The cuts won’t affect Liverpool’s skunk industry

Despite the vast majority of the occupants in the Anfield area of North Liverpool having never actually worked, quite a number can be very enterprising and have made themselves extremely rich through a cottage industry.  Well, not so much a cottage industry as a derelict house industry.

For some reason, large areas of Liverpool, especially in the inner city parts, have street after street of houses completely boarded up.  They were probably scheduled to be demolished or something but the money ran out. So, they are just left.

One of the local sports is of course for the Scally scum to set fire to them.

The more enterprising will warn off the 6 and 7 years olds who are lighting the fires, and instead use them as crack houses.  A collection of addicts will congregate inside one of the houses that has had its reinforced steel doors prised off and a party of skunk and crack consumption, vomiting and then sleeping will be undertaken.

The far more enterprising will actually turn the houses into skunk farms.  By breaking in via the roof of one house, knocking through walls to get to another, no sign of  forced entry is immediately detectable to the casual passing policeman.  Whole rooms can be equipped with the plants and the heat and light needed to grow them.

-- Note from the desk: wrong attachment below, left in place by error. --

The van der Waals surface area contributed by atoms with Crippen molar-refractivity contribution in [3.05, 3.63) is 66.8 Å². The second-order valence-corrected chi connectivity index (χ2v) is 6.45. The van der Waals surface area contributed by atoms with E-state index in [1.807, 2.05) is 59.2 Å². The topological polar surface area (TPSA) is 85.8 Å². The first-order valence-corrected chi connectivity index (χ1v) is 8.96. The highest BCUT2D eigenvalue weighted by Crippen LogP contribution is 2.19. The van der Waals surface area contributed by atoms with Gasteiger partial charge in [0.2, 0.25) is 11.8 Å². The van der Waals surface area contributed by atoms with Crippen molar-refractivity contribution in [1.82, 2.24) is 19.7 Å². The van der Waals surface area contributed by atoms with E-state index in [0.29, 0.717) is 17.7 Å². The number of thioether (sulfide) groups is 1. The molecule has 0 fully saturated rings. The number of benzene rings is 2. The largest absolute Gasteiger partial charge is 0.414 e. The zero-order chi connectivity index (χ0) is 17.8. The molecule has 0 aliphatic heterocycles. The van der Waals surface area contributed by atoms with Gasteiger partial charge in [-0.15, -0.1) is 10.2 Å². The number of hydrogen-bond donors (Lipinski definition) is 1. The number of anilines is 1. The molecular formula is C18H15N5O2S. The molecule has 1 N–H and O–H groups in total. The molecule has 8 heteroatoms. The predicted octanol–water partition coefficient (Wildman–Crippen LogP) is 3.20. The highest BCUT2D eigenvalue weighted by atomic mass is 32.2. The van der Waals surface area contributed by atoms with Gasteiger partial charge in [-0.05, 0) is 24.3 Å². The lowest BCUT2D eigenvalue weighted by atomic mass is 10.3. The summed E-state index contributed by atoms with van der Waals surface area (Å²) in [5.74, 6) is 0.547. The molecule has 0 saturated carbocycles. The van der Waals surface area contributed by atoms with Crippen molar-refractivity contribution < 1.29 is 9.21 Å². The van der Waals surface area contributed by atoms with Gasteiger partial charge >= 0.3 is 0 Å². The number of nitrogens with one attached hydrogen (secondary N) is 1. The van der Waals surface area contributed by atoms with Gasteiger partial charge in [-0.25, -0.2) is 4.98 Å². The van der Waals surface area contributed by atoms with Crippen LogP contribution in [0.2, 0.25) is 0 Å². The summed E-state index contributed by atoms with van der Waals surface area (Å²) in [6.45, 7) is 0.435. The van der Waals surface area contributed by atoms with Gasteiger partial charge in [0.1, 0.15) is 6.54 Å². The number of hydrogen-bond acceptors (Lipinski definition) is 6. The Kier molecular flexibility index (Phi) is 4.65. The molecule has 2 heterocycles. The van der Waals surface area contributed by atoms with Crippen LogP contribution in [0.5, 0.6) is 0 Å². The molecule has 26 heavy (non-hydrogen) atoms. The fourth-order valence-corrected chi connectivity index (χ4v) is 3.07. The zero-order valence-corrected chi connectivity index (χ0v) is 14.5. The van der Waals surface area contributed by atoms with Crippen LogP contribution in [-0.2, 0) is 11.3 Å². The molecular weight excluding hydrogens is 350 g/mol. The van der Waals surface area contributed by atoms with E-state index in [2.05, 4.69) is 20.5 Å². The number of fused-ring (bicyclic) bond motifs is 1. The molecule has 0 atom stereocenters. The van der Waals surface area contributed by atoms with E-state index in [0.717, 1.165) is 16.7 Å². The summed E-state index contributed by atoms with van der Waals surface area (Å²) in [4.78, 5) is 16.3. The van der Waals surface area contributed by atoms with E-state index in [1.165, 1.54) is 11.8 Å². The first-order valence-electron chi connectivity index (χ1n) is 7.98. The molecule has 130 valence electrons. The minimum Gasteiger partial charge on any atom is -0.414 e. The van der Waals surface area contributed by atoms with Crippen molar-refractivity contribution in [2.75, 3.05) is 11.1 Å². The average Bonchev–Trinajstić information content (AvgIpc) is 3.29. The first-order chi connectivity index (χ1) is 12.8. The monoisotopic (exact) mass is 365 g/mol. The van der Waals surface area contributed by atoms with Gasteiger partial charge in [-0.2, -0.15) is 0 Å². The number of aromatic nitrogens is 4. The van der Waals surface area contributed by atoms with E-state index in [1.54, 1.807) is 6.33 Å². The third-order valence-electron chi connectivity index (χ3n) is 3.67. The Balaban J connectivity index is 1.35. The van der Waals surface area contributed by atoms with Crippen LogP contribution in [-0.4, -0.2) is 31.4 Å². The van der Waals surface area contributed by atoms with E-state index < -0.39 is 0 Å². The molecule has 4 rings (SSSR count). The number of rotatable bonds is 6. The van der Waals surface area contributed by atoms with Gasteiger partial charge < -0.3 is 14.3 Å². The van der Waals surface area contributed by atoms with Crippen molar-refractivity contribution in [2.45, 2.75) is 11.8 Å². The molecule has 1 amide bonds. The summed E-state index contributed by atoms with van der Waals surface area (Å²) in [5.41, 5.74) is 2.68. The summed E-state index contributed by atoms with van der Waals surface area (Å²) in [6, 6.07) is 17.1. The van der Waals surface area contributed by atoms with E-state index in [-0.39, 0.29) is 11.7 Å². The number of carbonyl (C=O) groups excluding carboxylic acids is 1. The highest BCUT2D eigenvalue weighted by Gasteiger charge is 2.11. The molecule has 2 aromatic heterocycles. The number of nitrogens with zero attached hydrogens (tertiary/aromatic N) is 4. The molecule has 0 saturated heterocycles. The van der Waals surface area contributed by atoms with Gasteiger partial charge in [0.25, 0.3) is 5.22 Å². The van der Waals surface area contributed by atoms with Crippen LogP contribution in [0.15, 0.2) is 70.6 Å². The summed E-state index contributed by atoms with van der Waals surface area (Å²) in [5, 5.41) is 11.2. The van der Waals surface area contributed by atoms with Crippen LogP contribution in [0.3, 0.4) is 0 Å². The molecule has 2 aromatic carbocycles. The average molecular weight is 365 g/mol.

Electricity isn’t a problem, as the street lights outside are still functioning even though the supply is disconnected from the terraced row of derelict houses themselves.  Street lights are simple to tap into and a mains lead can easily be run to provide all the free power needed to feed the farm.  Skunk is grown using power paid for by the Council Tax.  Since nobody really works, the Council Tax is mainly paid for by the Government, who are effectively paying to grow North Liverpool’s skunk.

Skunk is an essential need of almost everybody living in North Liverpool.  It helps keep them paranoid and slightly tame, and is part of a pyramid sales scheme that almost all locals are involved in.

It is impossible to walk the streets without smelling it.  The tell-tale smell of old lady’s wee on people as it comes back out of their pores, or its distinctive smell as it burns is everywhere.  Skunk here is a part of life, and stealing from houses or robbing local shops at gun point (most of the kids have access to guns) helps those at the bottom of the skunk selling pyramid to pay for it.

That’s the way it is here, and I don’t see it changing any time soon.

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